The heavy loaded barbell back squat is one of the most effective lower body-building moves in the gym — but if you’re not doing them right, your knees could be at risk of major pain and even injury.
Whenever someone mentions that squatting hurts their knees, I ask them to show me how they perform the move. Almost 100 percent of the time, a small piece of my soul dies as I watch them. I tell them: “Squatting doesn’t hurt your knees; whatever you’re doing right now hurts your knees.”
It’s a concept that other strength coaches and I try to get across to our clients. There is a proper way to squat that won’t cause harm — and then there is every other way. Unfortunately, I rarely see them executed the proper way.
Focus On Form
Let’s get one thing straight about squat form, though: There is always going to be some forward movement of the knees when squatting. Telling someone that the knees should never go past the toes because it’s dangerous is an archaic fitness myth. It needs to die.
That said, allowing your knees to excessively move forward so that your heels come off the ground can get you into trouble. That’s when you end up placing more stress on the knees.
I see this happen a lot. That’s why I utilize the box squat. Not only does the move help groove a rock-solid squat pattern and keep your shins more vertical so your heels stay on the floor, but they also take stress off the knees and place more of the load on your hips. That’s important, because your hips are a larger, more prominent joint than your knees. They’re designed to handle larger loads.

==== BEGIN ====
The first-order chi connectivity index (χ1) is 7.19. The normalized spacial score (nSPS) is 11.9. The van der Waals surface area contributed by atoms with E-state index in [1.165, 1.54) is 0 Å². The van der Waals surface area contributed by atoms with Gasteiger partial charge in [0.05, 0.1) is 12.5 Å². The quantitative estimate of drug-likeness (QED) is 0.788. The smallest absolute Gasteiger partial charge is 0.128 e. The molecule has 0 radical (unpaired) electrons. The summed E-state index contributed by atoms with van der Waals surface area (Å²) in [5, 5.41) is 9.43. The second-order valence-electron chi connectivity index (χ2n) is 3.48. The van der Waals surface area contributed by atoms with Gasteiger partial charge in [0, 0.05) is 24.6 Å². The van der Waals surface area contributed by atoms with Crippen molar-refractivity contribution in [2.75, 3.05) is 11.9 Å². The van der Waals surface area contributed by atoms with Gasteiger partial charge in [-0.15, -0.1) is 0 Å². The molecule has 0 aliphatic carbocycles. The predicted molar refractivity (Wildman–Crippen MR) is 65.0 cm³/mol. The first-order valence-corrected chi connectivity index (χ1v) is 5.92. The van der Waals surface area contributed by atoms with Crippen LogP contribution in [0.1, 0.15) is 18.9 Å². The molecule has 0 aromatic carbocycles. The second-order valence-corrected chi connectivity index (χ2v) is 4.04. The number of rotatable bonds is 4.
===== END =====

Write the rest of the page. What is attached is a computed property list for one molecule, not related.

If squatting hurts your knees — and you’re not suffering from any pre-existing injury — it’s because you’re making your knees do more of the work than the hips. Learning how to utilize the hips during a squat is important if you want to make them more joint-friendly. Box squats can do that.
Box squats also keep guys honest with their squat depth. Some people will tell you that squatting past 90 degrees is dangerous and that it places more stress on the knees. That’s another myth. Squatting through a full range of motion is healthier for the knees and makes them stronger.
Here’s how to do it:
In order to master the pattern, repetition is key.
Try swapping out your normal squats for box squats, twice a week for six to eight weeks. On the first day, do body-weight box squats only. Perform 3 sets of 10 reps.
After a couple of weeks, you can add a light load for 2 or 3 sets of 8 to 10 reps. On the second day, use a heavier weight. Do 3 to 4 sets of 4 to 6 reps.
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